Anti-feminist litigant Roy Den Hollander had claimed that Columbia University violated the law by offering courses in the study of one gender but not the other. A judge disagreed. [Corey Kilgannon, NY Times City Room via Elefant] Hollander has made earlier appearances at this site through his lawsuits against “Ladies’ Night” discounts at drinking establishments.
Although lawsuits against “Ladies’ Nights” discounts have prevailed in California and Colorado, a New York judge has thrown out Roy Den Hollander’s much-publicized suit seeking class action status on behalf of men not offered discounts at China Club and other Manhattan nightclubs. (AP/CBS News, Sept. 29; earlier here, here, here, and other posts at our tag). More: Hollander was advancing the relatively unusual argument that the discounts were unconstitutional, which failed when the judge declined to find that they constituted state action; earlier lawsuits against the discounts have generally been based on anti-discrimination statutes, and the case might have come out very differently had those theories been relied on.
ABC News files a report on a sector of litigation we’ve covered extensively over the years:
Tim Gleason, general manager of the China Club in New York, calls [attorney Roy Den] Hollander’s complaint “pathetic” and echoes other club owners who argue that the discounts actually help both sexes by balancing out the ratio between men and women….
“Ladies’ Night benefits the men as much as it benefits the ladies, the clubs and society,” said John Juliano, owner of the recently closed Copacabana Nightclub. “And the only loser here is this grouch with a warped point of view.”
GWU lawprof and inveterate publicity hound John Banzhaf, whose “suing for credit” course has generated one such suit, gets a mention too. (Brittany Bacon, “‘Ladies’ Night’ Lawsuits on the Rocks?”, Jul. 25; 239 reader comments so far). More: Lat, Jul. 30.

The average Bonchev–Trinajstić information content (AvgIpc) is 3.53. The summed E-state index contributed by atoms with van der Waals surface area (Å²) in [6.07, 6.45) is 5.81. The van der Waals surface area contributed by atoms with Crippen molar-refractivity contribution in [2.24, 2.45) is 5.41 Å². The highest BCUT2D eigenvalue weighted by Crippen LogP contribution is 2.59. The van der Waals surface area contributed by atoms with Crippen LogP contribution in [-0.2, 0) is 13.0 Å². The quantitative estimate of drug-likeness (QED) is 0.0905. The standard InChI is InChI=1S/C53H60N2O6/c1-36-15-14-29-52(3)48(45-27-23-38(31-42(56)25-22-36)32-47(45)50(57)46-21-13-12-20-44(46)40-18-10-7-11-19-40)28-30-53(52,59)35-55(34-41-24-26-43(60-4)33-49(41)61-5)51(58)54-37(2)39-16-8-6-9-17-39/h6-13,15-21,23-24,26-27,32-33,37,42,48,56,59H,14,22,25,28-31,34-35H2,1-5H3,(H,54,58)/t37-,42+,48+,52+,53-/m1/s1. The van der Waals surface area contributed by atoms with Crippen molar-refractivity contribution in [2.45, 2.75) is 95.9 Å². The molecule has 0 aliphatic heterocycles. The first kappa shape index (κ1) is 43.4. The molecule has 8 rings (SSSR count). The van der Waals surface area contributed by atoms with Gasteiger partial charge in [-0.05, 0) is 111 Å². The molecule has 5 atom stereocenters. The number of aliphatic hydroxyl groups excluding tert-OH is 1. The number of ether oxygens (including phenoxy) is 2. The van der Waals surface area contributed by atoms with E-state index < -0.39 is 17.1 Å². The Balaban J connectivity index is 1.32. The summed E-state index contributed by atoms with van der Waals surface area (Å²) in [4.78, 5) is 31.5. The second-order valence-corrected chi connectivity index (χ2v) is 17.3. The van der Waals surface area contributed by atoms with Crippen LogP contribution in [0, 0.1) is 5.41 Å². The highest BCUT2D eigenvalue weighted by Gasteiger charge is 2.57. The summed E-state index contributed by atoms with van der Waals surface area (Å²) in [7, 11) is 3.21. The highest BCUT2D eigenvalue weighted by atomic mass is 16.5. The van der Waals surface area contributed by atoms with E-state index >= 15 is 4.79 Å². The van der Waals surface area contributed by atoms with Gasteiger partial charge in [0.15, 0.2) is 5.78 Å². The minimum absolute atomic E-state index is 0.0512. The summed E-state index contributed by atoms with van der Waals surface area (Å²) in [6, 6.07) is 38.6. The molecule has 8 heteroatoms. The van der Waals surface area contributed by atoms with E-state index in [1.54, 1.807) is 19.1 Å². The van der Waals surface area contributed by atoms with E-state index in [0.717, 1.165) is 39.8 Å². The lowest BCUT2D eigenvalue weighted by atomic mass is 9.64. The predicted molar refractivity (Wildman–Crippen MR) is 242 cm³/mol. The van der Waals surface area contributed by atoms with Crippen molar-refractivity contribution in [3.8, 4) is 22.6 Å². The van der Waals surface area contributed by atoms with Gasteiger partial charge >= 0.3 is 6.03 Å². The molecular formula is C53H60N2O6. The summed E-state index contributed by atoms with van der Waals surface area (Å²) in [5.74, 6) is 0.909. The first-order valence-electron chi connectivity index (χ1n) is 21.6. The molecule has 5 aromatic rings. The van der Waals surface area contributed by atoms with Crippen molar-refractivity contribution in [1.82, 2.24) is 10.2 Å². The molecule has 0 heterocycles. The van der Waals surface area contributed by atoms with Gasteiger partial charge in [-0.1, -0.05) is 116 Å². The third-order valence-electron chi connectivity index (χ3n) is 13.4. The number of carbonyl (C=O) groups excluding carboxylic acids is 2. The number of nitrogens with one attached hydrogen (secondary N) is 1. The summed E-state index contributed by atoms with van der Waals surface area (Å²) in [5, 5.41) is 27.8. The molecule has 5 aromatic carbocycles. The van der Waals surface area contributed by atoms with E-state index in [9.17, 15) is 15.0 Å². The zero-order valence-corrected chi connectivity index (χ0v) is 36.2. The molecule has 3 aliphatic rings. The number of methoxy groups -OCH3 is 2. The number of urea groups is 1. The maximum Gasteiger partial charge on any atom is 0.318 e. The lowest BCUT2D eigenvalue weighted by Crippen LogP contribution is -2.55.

“Ladies’ night” at the local tavern — sometimes it’s every night; sometimes it’s during certain hours — the idea is, the more females in the establishment, the better the “atmosphere” for the guys who pay for all the drinks anyway. So there’s no cover charge for women, or free drinks, or whatever. (Okay, so some of us don’t know so much about how bars work.) The point is it’s an economic calculation that no one really complains about because, after all, the guys like a nice “atmosphere.” Of course, lots of us have wondered if it’s really legal that girl elbow-benders don’t pay and boys do, but no one really thought it was something anyone was going to kvetch a court about.
New York attorney Roy Den Hollander, a solo practitioner for more than 15 years who deals primarily with civil litigation and corporate governance, has filed a class action against certain Manhattan nightclubs for “invidious discrimination” against men in their policies for admitting patrons….
“Whether this case succeeds or fails,” says Hollander, “it will result in a much needed victory for men.”
Mm, and how would that be, exactly? Seems from here that the exact opposite is probably the case — if it fails, well, how is that a victory except in the sense that nothing happening to you, and living another day so you can drink another Sam Adams is a victory? And if the case succeeds, probably fewer women will go to bars.
Unless, perhaps, you’re like Roy Den Hollander, and prefer drinking alone, or otherwise without having to wait for the distaff-side customers to be served sooner. Or cheaper. Or less burdensomely. Maybe Roy Den Hollander just doesn’t appreciate “atmosphere.”
Not that there’s anything wrong with that.